Growing Up Hungry Next to Growing Food

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August 11, 2017 By: JT Pinther Category: SHH News

Just fewer than 7,000 people call Minnesota’s Lac qui Parle County home. Mostly agricultural land, food grows all over the county, so one may think there couldn’t possibly be an issue with having enough food to eat.

Yet, the need for food assistance in the county’s Dawson, Minn. is pervasive: 39 percent of the K-12 children qualify for and use free and reduced-price lunch programs during the academic year.

This rural community is on the far western border of both Second Harvest Heartland’s 59-county service area and Minnesota itself. Miles of farms growing food aside, the kids of Dawson and the surrounding county face food insecurity, especially in the summer, when they cannot rely on accessible meals at school.

Peggy Hill, the Food Service Director during the academic year at Dawson-Boyd School, knows the importance of getting meals to kids. She is lead to a Summer Food Service Program (SFSP) site, which distributes free meals to kids K-12, no questions asked.

“If you’re a family that’s living paycheck to paycheck,” Peggy said, “think of how this program makes that money go for the families. I have four children; I know what how much that costs. I think a summer meal program is one of the best services provided to families.”

Peggy came to Second Harvest Heartland with a problem she saw in her community. SFSP is a federally funded program, but some sites within Second Harvest Heartland’s service area can apply for supplemental grants from us to help with additional challenges other than the cost of food itself.

While Peggy and her team have done impressive and increasingly successful work in distributing meals, she still found it difficult to get kids (and their parents) to drive into town just for lunch. Part of that barrier is stigma-related, since some parents and their children may feel afraid to ask for help. Another part is logistical—depending on how far the family lives from the SFSP meal site, it may be a long commute a parent might not have time for during working hours.

To solve this problem, Peggy applied for a grant from Second Harvest Heartland, and her team started the Blackjack Club.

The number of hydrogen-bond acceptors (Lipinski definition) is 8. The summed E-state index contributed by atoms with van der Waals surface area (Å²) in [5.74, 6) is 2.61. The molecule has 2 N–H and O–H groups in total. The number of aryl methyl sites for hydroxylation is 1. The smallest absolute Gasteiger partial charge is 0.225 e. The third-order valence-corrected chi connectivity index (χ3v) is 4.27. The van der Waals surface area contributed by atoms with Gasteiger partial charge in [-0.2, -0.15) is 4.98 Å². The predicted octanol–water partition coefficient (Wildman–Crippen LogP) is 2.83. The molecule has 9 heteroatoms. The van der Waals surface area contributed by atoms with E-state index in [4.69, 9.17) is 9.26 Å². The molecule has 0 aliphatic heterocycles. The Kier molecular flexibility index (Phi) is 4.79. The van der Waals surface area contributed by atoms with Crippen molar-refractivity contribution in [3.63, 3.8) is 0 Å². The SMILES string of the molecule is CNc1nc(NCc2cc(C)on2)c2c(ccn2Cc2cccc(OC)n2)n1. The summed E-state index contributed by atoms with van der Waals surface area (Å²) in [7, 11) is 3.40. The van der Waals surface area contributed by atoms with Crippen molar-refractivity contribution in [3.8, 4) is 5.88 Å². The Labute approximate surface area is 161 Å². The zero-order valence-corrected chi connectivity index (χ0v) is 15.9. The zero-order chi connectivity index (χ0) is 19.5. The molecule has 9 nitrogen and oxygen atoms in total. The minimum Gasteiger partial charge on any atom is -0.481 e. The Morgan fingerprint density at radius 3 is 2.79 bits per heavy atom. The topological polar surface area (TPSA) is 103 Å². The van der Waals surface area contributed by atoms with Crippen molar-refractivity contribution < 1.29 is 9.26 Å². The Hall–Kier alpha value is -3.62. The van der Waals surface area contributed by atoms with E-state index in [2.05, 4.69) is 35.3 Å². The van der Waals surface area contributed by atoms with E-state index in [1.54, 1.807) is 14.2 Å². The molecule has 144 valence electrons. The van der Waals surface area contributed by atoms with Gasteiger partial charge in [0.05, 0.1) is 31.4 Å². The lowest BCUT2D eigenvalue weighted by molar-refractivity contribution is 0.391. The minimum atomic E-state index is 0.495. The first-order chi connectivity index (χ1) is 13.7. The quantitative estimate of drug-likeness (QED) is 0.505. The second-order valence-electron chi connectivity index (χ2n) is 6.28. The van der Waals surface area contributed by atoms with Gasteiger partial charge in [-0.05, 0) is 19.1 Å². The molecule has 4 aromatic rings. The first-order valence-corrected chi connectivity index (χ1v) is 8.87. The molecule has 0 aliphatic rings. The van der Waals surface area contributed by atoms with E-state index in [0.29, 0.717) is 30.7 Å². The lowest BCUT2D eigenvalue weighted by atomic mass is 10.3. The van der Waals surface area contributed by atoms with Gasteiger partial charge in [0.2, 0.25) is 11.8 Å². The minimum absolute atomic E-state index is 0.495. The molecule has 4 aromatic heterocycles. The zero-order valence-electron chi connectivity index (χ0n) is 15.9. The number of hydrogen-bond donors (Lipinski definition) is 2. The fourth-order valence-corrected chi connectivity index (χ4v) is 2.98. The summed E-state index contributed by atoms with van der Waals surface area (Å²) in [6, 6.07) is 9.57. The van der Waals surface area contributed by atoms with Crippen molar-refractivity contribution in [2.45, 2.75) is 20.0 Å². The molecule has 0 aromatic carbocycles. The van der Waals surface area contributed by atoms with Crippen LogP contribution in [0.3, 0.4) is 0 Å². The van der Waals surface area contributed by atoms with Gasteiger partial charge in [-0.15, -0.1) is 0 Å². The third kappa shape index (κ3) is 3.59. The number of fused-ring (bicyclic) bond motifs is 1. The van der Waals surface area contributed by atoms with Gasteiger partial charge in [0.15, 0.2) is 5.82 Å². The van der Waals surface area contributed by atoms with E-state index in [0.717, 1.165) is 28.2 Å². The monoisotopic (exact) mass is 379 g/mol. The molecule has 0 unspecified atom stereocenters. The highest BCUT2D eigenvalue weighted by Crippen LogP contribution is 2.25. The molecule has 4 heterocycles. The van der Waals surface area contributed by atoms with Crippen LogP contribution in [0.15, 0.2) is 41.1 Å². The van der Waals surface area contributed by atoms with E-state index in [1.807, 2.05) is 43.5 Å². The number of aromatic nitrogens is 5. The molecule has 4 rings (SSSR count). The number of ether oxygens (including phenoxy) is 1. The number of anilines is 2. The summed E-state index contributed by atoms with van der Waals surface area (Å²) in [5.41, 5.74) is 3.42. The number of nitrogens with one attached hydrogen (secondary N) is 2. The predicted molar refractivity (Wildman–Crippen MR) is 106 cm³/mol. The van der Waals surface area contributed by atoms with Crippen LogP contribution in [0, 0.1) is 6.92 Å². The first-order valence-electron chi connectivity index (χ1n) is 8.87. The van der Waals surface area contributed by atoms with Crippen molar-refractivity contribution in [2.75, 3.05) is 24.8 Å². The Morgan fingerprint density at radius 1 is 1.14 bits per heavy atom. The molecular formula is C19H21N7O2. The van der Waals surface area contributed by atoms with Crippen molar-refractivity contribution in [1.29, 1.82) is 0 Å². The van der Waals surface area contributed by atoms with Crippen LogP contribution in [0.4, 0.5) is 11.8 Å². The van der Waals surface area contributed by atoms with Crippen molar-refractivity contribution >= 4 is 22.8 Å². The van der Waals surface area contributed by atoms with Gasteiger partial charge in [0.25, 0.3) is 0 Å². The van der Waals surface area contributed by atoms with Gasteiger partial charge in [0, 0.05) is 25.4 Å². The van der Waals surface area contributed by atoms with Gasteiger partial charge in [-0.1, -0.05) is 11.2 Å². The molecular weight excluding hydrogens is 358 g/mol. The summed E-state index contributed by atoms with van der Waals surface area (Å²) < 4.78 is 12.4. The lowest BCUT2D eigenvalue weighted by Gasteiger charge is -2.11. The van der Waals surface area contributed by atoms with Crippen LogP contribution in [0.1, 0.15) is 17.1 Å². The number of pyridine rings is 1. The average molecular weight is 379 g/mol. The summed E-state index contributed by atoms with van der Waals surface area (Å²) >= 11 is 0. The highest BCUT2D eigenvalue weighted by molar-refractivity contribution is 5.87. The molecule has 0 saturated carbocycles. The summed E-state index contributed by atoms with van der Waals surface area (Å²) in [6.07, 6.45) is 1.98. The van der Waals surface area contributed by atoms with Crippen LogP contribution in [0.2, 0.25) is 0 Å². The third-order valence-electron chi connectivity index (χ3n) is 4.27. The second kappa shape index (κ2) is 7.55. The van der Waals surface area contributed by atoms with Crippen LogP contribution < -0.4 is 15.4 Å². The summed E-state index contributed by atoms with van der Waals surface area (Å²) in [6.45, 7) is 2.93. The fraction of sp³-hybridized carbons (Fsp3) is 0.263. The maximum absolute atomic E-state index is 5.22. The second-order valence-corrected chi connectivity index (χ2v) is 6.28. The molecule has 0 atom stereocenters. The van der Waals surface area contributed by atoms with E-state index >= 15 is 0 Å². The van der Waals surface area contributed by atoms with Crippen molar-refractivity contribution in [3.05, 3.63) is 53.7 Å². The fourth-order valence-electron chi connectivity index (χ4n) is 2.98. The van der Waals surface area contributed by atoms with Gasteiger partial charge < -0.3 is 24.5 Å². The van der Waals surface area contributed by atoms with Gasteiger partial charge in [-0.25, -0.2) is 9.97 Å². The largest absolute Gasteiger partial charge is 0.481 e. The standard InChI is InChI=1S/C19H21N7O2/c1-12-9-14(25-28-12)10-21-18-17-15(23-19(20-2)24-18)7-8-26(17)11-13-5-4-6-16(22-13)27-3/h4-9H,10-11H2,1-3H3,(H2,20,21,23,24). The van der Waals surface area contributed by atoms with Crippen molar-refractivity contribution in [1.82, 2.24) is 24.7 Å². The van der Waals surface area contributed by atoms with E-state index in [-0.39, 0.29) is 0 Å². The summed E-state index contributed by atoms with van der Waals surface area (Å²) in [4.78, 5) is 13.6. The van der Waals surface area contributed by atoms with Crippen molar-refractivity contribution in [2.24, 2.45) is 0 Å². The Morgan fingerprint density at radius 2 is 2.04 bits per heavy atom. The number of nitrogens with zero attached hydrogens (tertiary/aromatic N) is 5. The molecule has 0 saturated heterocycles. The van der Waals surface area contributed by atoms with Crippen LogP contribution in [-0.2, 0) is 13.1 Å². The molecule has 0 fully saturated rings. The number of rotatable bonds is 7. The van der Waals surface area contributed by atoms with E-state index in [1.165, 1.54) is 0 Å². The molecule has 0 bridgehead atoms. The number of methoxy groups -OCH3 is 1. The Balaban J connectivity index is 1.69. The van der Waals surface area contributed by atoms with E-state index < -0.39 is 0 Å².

The name is borrowed from the Dawson-Boyd School’s regular mascot—fitting, because the site is made possible by the school, its students and its other summer programming. “Everyone works together—that’s what makes this successful,” Peggy said.

The Blackjack Club hosts a greenhouse for the kids to grow fruits and vegetables from seeds to harvest (produce that will then be used in meals for the students in the fall), a weekly book to read, and experts to teach the kids about beekeeping, the environment and more. Peggy described one week this summer where the kids took bug viewers and walked around the school park to find and identify insects to learn about from a book they had received on that Monday.

The Blackjack Club provides a fun and educational space for kids of all economic backgrounds. The SFSP meals each day are for all kids in Dawson.

Peggy said there is so much to do with the Blackjack Club, the kids hang out pretty much all day instead of just meal times. “To get their parents to bring their kids to come in from the country, there needs to be something else going on than just a meal. There’s enough programming sometimes to last from 9 to 4,” Peggy said, and with child care provided that whole time, parents can drop their kids off in the morning and pick them up on the way home from work.

Other than the deliberate message that these meals are for all children regardless of family income status, Peggy said the high school students dramatically reduce any stigma among the younger kids. The older kids are involved all year round—during the school year, high school shop classes design and build birdhouses for the Blackjack Club to paint and use during the summer.

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“We have a group of high school senior boys that lift weights in the mornings [during the summer],” Peggy said. “They come lift in the morning and eat [SFSP] breakfast right after. Even the coaches are kind of tying all the things they want the kids to do around our meals. It’s always a positive to have the high school boys—the younger kids see that, and suddenly it’s cool.”

The numbers of meals served at this SFSP site in June increased 35 percent from the June of last year, and July showed an increase as well.

The increase is, Peggy said, because of the Blackjack Club. “When I was young, we all knew who got free and reduced lunch. Kids who had free and reduced had to go into the kitchen to work,” Peggy said. “[With SFSP] I had to work to get people to understand it’s for everyone—it’s for every kid.”

Learn how to take action with people all across the heartland who fight to end hunger for every kid in our region.


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